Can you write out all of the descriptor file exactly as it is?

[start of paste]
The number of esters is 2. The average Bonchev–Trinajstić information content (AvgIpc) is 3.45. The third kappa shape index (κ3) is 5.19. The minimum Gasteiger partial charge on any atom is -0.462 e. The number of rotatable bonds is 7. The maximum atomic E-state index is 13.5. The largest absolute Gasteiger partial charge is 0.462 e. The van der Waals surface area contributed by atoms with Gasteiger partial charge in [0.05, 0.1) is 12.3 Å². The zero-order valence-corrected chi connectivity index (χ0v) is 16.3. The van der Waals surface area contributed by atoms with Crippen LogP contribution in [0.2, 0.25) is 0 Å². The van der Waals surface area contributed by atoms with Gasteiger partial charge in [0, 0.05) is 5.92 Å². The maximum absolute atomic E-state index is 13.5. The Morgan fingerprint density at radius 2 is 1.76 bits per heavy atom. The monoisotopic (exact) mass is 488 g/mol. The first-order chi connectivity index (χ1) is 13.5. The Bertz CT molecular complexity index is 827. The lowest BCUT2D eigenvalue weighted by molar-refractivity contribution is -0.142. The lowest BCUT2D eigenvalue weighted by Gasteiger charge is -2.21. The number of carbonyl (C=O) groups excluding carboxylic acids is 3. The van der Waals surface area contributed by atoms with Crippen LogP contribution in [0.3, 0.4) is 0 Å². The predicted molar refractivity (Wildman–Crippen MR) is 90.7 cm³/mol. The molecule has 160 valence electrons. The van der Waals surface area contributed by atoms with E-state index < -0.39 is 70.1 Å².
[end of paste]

The number of esters is 2. The average Bonchev–Trinajstić information content (AvgIpc) is 3.45. The third kappa shape index (κ3) is 5.19. The minimum Gasteiger partial charge on any atom is -0.462 e. The number of rotatable bonds is 7. The maximum atomic E-state index is 13.5. The largest absolute Gasteiger partial charge is 0.462 e. The van der Waals surface area contributed by atoms with Gasteiger partial charge in [0.05, 0.1) is 12.3 Å². The zero-order valence-corrected chi connectivity index (χ0v) is 16.3. The van der Waals surface area contributed by atoms with Crippen LogP contribution in [0.2, 0.25) is 0 Å². The van der Waals surface area contributed by atoms with Gasteiger partial charge in [0, 0.05) is 5.92 Å². The maximum absolute atomic E-state index is 13.5. The Morgan fingerprint density at radius 2 is 1.76 bits per heavy atom. The monoisotopic (exact) mass is 488 g/mol. The first-order chi connectivity index (χ1) is 13.5. The Bertz CT molecular complexity index is 827. The lowest BCUT2D eigenvalue weighted by molar-refractivity contribution is -0.142. The lowest BCUT2D eigenvalue weighted by Gasteiger charge is -2.21. The number of carbonyl (C=O) groups excluding carboxylic acids is 3. The van der Waals surface area contributed by atoms with Crippen LogP contribution in [0.3, 0.4) is 0 Å². The predicted molar refractivity (Wildman–Crippen MR) is 90.7 cm³/mol. The molecule has 160 valence electrons. The van der Waals surface area contributed by atoms with E-state index < -0.39 is 70.1 Å².